So again, we are back to the question of how much time has gone by since your parents’ deaths. The reason this is an important question is because in Idaho a probate must be completed within three years of a person's death. If more than three years goes by then a probate can no longer be accomplished. Rather, the family would then be required to take some other legal action to transfer title in the home away from the parents who have passed away.
The most common scenario is that one parent died some time ago and the other parent just recently passed away and the family now wants to sell the home. When this happens, the family is able to overcome the three year probate deadline that normally applies and do a joint probate for both parents even though one of the parents passed away more than three years ago. Through a joint probate title to the home can be transferred by the personal representative. This could be done by selling the home through the probate process, or by transferring the home to the legal beneficiaries and allowing these beneficiaries to then sell the home.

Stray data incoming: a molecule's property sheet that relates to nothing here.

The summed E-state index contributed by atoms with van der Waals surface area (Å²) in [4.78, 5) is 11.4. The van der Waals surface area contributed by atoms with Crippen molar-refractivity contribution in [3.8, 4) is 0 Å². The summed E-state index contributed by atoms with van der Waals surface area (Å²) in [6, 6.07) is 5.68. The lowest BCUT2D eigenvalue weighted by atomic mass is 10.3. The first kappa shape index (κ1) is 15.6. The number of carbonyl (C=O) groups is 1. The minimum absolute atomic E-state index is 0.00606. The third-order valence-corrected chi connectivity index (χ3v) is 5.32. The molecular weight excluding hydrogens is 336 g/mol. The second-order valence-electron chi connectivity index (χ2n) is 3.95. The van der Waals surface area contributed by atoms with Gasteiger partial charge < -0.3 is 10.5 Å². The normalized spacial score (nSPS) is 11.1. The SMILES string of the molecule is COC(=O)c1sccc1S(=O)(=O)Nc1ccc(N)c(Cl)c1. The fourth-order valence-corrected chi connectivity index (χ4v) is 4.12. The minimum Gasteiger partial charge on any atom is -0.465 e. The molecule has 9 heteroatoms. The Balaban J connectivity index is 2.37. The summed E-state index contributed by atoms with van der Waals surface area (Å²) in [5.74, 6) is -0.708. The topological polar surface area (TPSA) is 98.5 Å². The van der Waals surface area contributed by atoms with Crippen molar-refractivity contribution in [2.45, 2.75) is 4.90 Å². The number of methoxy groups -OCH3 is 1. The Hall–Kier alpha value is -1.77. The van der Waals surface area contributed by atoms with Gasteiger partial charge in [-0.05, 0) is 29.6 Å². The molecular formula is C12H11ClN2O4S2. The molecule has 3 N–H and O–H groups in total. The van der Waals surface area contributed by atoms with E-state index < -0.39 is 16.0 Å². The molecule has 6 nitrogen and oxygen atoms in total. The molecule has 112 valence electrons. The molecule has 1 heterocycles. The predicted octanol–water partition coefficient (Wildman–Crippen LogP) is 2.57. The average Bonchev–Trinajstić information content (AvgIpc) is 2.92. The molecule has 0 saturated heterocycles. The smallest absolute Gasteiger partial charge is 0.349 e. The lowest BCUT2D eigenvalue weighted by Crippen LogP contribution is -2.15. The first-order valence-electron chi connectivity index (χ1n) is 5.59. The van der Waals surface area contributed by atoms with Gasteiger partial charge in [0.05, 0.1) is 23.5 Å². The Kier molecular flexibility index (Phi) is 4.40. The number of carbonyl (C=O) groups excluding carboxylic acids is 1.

If one of your parents is still alive, the situation is different. In this instance you have the option of completing a Summary Administration to transfer title of the home to the surviving spouse. Once this is done then the surviving spouse has the ability to list and sell the home on their own if they chose.Is There a Written Last Will and Testament?
After determining how much time has gone by since your parent or parents have passed away and determining which type of probate process you can complete, the next question is whether there is a written last will and testament. The reason this is important is because it helps determine who the beneficiaries are of your parents Estates.
When a written last will and testament exists the will specifically lists who the beneficiaries of the estate are. In other words, the person who wrote the will has the ability to say who they want all their money, property, and assets to go to including their home. Most often, parents will leave the property in their estate to their spouse and if their spouse did not survive them then the estate assets are usually left in some way to their children. Whenever there is a valid written will, the courts in Idaho will do their best to carry out the intentions and stated wishes of the person who wrote the will.
When there is no written will, then the laws of intestacy apply. Under the laws of intestacy, beneficiaries are designated in a specific order. The spouse is the first beneficiary. If the spouse passed away, then the next line of beneficiaries are the children in equal amounts. If there are no children, then there are other relatives that become the listed and legal beneficiaries of the decedent's estate.